The unprecedented number of drownings over this Christmas holiday period is a wake-up call to the federal government to make a national water safety education program for our children an urgent priority.
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In this water-worshipping nation, with our countless beaches and ubiquitous backyard pools, it is unbelievable that many children will never have early exposure to water safety education.
There simply aren't any nationally recognised or mandated programs for children under four, and swimming lessons aren't mandatory.
Yes, parents and carers certainly have a responsibility to ensure children are safe around water. But the reality is that for many families, swimming lessons are not accessible due to cost or locality.
According to the Royal Life Saving Society's National Drowning Report 2016, 11 children aged between 5-14 died in Australian waterways over a 12-month period to July – this is two more than in the previous year.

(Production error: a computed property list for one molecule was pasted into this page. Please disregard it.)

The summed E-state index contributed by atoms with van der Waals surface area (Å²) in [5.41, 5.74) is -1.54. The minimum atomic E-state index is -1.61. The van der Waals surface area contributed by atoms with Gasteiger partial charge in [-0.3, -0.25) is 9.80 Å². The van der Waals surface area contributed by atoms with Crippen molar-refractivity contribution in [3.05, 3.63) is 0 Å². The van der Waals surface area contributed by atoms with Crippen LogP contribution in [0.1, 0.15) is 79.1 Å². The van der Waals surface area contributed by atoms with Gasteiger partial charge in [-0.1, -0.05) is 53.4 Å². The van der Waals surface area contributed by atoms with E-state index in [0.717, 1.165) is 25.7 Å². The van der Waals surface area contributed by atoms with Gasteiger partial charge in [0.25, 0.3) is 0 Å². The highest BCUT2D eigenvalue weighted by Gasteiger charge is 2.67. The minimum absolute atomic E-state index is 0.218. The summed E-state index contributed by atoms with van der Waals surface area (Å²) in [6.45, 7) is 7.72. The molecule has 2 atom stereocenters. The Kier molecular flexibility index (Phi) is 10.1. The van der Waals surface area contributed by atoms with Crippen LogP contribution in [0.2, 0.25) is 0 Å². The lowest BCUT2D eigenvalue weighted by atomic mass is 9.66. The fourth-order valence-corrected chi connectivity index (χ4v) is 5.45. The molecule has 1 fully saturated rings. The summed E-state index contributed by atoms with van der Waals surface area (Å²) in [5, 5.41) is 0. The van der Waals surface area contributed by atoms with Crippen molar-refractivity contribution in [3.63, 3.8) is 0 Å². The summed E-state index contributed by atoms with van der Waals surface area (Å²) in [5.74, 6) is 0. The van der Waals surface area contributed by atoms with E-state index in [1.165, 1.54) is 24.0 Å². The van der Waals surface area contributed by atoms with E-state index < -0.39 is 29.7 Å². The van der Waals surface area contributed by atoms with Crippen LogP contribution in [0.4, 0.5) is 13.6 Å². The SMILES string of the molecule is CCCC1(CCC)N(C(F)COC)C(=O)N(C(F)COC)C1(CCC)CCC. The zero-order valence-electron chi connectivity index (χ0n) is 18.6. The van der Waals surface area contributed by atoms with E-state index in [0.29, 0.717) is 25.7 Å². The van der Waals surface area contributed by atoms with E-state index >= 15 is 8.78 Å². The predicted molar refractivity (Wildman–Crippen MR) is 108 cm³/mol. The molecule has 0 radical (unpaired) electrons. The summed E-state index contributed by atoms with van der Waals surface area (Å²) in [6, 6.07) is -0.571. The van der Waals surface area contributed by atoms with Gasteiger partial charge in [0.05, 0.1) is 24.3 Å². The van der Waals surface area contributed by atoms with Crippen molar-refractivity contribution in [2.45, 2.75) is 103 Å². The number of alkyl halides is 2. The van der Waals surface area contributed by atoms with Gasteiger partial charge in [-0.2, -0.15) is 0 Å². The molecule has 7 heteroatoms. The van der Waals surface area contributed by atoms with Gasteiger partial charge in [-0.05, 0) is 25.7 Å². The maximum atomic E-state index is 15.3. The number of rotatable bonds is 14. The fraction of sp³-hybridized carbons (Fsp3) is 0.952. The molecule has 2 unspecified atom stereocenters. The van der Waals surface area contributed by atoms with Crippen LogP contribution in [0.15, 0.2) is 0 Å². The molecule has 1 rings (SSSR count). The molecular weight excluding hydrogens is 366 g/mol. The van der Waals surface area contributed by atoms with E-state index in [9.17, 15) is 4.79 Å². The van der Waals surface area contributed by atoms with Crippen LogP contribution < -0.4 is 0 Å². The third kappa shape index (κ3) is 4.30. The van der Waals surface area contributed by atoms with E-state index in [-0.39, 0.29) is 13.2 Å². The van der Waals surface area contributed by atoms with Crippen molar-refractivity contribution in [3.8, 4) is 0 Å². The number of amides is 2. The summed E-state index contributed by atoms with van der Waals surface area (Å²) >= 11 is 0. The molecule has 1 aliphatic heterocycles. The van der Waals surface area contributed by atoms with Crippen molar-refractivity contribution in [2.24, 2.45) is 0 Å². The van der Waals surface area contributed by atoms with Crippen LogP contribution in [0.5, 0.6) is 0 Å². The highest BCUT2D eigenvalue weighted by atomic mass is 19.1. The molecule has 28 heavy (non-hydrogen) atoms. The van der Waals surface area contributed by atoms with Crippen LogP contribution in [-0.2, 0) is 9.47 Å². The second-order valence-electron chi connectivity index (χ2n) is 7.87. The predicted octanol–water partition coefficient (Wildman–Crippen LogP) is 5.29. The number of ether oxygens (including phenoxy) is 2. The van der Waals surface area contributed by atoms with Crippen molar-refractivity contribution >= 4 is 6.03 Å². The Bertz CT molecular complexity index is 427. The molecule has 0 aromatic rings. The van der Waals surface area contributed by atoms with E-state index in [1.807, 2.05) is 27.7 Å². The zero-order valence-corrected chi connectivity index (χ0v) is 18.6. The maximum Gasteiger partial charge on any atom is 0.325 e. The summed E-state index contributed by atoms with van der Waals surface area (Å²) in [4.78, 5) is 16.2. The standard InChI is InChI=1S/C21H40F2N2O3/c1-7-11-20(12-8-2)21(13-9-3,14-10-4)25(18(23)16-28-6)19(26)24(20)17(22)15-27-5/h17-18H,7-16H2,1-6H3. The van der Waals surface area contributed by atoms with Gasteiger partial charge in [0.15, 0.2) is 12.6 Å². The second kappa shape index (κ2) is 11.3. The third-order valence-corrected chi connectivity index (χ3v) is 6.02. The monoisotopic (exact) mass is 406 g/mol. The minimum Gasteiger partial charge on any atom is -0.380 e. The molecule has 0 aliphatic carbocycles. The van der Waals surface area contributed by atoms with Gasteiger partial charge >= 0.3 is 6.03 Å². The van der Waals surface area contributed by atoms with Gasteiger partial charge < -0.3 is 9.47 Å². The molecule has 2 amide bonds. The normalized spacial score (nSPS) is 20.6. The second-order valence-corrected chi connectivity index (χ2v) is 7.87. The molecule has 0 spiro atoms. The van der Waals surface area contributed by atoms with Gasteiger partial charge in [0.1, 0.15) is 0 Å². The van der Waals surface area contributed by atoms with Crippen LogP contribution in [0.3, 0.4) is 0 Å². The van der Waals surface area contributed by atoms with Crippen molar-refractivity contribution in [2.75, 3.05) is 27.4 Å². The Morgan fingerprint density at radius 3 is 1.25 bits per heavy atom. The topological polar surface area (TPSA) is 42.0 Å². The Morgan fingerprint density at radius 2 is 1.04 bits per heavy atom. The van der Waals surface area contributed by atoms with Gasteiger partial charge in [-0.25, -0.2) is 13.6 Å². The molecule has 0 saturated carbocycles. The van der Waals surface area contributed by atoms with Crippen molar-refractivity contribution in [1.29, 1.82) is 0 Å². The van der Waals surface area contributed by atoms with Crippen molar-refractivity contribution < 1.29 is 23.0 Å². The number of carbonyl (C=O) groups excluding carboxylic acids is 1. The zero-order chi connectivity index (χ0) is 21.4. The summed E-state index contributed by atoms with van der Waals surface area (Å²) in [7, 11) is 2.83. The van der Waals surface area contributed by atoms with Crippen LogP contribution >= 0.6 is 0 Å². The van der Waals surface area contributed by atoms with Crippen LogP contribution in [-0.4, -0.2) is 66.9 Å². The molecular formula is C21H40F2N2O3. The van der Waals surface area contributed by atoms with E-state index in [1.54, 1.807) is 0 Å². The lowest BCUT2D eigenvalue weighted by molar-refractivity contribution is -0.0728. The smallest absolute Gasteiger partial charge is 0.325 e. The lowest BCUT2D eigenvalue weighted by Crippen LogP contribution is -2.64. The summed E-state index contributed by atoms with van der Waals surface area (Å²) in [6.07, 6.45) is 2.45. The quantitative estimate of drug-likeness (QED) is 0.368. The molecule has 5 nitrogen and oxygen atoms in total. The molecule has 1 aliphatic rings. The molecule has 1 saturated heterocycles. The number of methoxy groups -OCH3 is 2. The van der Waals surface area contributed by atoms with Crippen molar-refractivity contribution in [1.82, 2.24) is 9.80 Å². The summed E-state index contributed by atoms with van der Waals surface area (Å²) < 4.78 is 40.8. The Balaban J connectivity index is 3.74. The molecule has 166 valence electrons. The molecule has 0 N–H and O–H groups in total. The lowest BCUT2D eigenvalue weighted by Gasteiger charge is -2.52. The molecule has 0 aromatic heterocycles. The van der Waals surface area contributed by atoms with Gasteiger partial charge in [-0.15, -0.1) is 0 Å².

Since this report was released, there have been more.
Given we are less than halfway through the summer, the thought that this death toll could rise further is staggering.
Astonishingly, it's thought that three out of five Australian children leave primary school without basic swimming skills.
This means that more than half of all Australian 12-year-olds don't have any training to draw upon to save their lives if they come into danger in the water.
Just as we teach children to walk, talk, to learn their ABCs and basic maths, we need to educate them about water and its dangers, from backyard pool risks through to how to avoid rips in the ocean.
We simply can't waste any more time debating whether this issue deserves a piece of the government funding pie. The tragedy of these recent drowning deaths have shown that we must act now.
We need to work together and we need the federal government to make this happen.
So let's add swimming to the school curriculum. Let's make swimming lessons a reality for all toddlers and preschoolers. Let's get into day cares, playgroups and preschools and teach kids the basic skills they will need to be safe in the water.
All Australian kids, regardless of their background, address or means, deserve the skills to survive.
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